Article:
Incomplete Cleaning and Sealing. For root canal therapy usually to be successful, the canals must be thoroughly cleaned and sealed. Occasionally, the initial endodontic therapy was unable to remove enough irritants inside your tooth that it fails to heal or pain continues. More often, the canals are so narrow, hardened, or curved that the tiny instruments used to clean and shape them cannot completely pass through easily and requires specialized techniques. Other canals are so small they are extremely difficult to find and went undetected during the first procedure. A Surgical Operating Microscope can often help find these small canals.

If a temporary is placed after completion of treatment, it is imperative to return to your restorative dentist for treatment. Because a temporary filling is designed to last only a short time (about four weeks), failing to return to your dentist as directed to have the tooth sealed permanently with a crown can lead to the deterioration of the seal, resulting in decay, infection, gum disease and/or the premature loss of the tooth with additonal treatment required like another re-treatment or extraction. If your temporary comes out, it needs to be replaced right away. You've invested in maintaining the tooth, so return to your restorative dentist as soon as possible (within a month).

Apicoectomy (An overview of endodontic surgery)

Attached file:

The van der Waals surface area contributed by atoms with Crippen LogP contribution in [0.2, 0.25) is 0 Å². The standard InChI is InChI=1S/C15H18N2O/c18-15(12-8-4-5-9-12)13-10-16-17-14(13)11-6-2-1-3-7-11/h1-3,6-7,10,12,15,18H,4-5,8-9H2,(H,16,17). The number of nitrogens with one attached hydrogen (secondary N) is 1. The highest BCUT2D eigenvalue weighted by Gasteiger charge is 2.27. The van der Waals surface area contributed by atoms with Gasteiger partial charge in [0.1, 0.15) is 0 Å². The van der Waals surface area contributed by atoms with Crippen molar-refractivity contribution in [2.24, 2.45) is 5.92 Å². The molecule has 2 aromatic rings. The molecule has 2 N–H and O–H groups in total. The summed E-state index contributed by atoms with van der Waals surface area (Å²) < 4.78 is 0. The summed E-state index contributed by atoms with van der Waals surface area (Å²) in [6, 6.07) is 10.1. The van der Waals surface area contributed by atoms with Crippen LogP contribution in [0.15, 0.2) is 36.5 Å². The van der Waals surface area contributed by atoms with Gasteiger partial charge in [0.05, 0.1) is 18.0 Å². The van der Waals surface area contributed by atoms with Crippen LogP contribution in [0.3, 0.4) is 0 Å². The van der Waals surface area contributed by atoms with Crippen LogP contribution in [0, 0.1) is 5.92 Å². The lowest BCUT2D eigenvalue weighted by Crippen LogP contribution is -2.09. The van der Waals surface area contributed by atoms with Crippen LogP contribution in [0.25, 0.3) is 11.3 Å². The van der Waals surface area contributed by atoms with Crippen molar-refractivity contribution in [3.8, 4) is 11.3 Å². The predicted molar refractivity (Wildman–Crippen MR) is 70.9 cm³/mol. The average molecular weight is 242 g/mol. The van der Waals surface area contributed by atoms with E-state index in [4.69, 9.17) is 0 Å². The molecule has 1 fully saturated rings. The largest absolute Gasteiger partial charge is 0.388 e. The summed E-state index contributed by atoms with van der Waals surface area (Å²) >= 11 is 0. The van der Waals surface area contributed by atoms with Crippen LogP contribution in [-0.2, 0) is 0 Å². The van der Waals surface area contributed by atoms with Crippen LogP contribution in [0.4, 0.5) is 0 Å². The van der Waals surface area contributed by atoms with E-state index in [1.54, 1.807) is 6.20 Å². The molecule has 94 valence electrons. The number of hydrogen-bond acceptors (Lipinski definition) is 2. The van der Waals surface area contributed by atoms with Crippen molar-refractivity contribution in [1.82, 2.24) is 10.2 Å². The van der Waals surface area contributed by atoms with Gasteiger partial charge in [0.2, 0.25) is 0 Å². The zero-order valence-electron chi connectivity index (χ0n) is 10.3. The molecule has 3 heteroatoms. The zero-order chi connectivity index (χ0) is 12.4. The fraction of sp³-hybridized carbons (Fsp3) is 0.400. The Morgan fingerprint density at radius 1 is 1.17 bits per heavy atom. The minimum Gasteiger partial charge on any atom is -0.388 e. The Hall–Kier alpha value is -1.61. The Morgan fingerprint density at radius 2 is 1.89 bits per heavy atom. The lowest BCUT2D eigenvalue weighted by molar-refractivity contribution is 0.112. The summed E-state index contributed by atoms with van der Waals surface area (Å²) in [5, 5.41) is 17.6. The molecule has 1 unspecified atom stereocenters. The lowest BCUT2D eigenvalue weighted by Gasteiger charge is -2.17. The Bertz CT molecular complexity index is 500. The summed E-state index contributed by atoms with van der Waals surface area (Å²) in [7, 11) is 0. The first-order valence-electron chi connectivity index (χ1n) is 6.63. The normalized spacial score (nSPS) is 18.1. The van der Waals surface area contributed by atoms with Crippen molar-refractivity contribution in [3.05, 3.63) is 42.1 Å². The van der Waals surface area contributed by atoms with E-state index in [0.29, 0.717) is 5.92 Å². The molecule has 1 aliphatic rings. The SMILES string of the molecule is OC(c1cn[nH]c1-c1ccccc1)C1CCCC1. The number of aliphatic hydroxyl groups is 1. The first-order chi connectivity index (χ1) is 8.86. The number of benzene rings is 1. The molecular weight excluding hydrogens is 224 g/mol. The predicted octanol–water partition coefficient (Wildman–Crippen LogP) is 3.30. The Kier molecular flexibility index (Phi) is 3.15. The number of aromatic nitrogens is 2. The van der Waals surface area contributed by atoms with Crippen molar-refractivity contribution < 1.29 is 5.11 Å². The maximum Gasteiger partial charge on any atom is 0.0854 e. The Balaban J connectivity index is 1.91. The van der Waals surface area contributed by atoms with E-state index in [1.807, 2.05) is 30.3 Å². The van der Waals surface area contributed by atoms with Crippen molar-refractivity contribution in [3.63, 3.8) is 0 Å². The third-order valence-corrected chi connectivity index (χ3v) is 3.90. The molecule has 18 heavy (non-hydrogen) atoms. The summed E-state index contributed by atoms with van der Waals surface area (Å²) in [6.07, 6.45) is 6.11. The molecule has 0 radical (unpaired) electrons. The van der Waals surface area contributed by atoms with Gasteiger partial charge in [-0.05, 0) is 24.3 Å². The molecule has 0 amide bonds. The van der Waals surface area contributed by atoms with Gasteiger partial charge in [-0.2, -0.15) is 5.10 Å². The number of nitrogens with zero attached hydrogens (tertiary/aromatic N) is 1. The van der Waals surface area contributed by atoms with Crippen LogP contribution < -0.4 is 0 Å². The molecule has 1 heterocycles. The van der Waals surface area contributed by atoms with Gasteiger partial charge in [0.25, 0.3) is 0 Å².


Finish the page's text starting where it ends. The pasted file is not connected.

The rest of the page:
Generally, a root canal is all that is needed to save teeth with injured pulp from extraction. Occasionally, this non-surgical procedure will not be sufficient to induce healing, and surgical therapy may be indicated. Endodontic surgery can be used to locate fractures or hidden canals that do not appear on radiographs but still manifest pain in the tooth. Damaged root surfaces or the surrounding bone may also be treated with this procedure; as well as removal of infected tissue and pathological lesions. The most common surgery used to save damaged teeth is an apicoectomy (a-pico-éct-omy) or root-end resection.

What is an apicoectomy?

Apicoectomy Diagram

The above diagrams illustrate this procedure. A cut or incision is made in the gum tissue to expose the bone and surrounding inflamed tissue. The damaged tissue is removed along with the end of the root tip. A root-end filling is placed to prevent reinfection of the root and the gum is sutured. The root end filling material employed by Dr. Key has shown to be extremely biocompatible while providing a superior apical seal. The bone naturally heals around the root over a period of months restoring full function.

Traumatic Injuries

Dislodged teeth

Injuries to the mouth can cause teeth to be pushed back into their sockets. Your endodontist or general dentist may reposition and stabilize your tooth. Root canal treatment is usually started within a few weeks of the injury and a medication, such as calcium hydroxide, will be placed inside the tooth. Eventually, a permanent root canal filling will be replaced.